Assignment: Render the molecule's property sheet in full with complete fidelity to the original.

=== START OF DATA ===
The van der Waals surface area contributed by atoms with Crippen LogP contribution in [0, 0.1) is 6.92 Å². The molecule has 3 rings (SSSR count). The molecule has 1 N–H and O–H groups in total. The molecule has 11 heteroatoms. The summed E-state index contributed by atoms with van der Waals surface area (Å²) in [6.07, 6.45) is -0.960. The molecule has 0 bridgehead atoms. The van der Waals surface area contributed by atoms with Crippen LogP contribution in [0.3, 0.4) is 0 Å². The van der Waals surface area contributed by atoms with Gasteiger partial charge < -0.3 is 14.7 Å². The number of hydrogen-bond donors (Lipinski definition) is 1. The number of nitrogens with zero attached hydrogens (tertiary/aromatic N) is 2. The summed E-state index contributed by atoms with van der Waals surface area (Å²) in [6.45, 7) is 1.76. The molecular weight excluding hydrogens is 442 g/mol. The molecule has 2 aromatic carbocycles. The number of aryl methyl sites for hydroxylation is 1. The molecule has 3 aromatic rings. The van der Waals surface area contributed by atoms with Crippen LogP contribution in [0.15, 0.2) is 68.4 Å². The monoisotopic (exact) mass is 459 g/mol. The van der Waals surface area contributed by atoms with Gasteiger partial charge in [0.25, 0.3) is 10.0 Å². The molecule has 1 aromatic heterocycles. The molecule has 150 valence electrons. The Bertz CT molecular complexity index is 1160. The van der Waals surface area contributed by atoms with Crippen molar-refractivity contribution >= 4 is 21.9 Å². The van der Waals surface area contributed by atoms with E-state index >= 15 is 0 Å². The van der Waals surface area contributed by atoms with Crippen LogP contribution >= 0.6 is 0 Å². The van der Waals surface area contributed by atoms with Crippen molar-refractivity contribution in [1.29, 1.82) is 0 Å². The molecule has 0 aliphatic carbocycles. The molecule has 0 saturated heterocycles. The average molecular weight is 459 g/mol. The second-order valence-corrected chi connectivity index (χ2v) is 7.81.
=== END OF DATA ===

The van der Waals surface area contributed by atoms with Crippen LogP contribution in [0, 0.1) is 6.92 Å². The molecule has 3 rings (SSSR count). The molecule has 1 N–H and O–H groups in total. The molecule has 11 heteroatoms. The summed E-state index contributed by atoms with van der Waals surface area (Å²) in [6.07, 6.45) is -0.960. The molecule has 0 bridgehead atoms. The van der Waals surface area contributed by atoms with Crippen LogP contribution in [0.3, 0.4) is 0 Å². The van der Waals surface area contributed by atoms with Gasteiger partial charge < -0.3 is 14.7 Å². The number of hydrogen-bond donors (Lipinski definition) is 1. The number of nitrogens with zero attached hydrogens (tertiary/aromatic N) is 2. The summed E-state index contributed by atoms with van der Waals surface area (Å²) in [6.45, 7) is 1.76. The molecular weight excluding hydrogens is 442 g/mol. The molecule has 2 aromatic carbocycles. The number of aryl methyl sites for hydroxylation is 1. The molecule has 3 aromatic rings. The van der Waals surface area contributed by atoms with Crippen LogP contribution in [0.15, 0.2) is 68.4 Å². The monoisotopic (exact) mass is 459 g/mol. The van der Waals surface area contributed by atoms with Gasteiger partial charge in [0.25, 0.3) is 10.0 Å². The molecule has 1 aromatic heterocycles. The molecule has 150 valence electrons. The Bertz CT molecular complexity index is 1160. The van der Waals surface area contributed by atoms with Crippen molar-refractivity contribution >= 4 is 21.9 Å². The van der Waals surface area contributed by atoms with E-state index >= 15 is 0 Å². The van der Waals surface area contributed by atoms with Crippen LogP contribution >= 0.6 is 0 Å². The van der Waals surface area contributed by atoms with Crippen molar-refractivity contribution in [1.29, 1.82) is 0 Å². The molecule has 0 aliphatic carbocycles. The molecule has 0 saturated heterocycles. The average molecular weight is 459 g/mol. The second-order valence-corrected chi connectivity index (χ2v) is 7.81.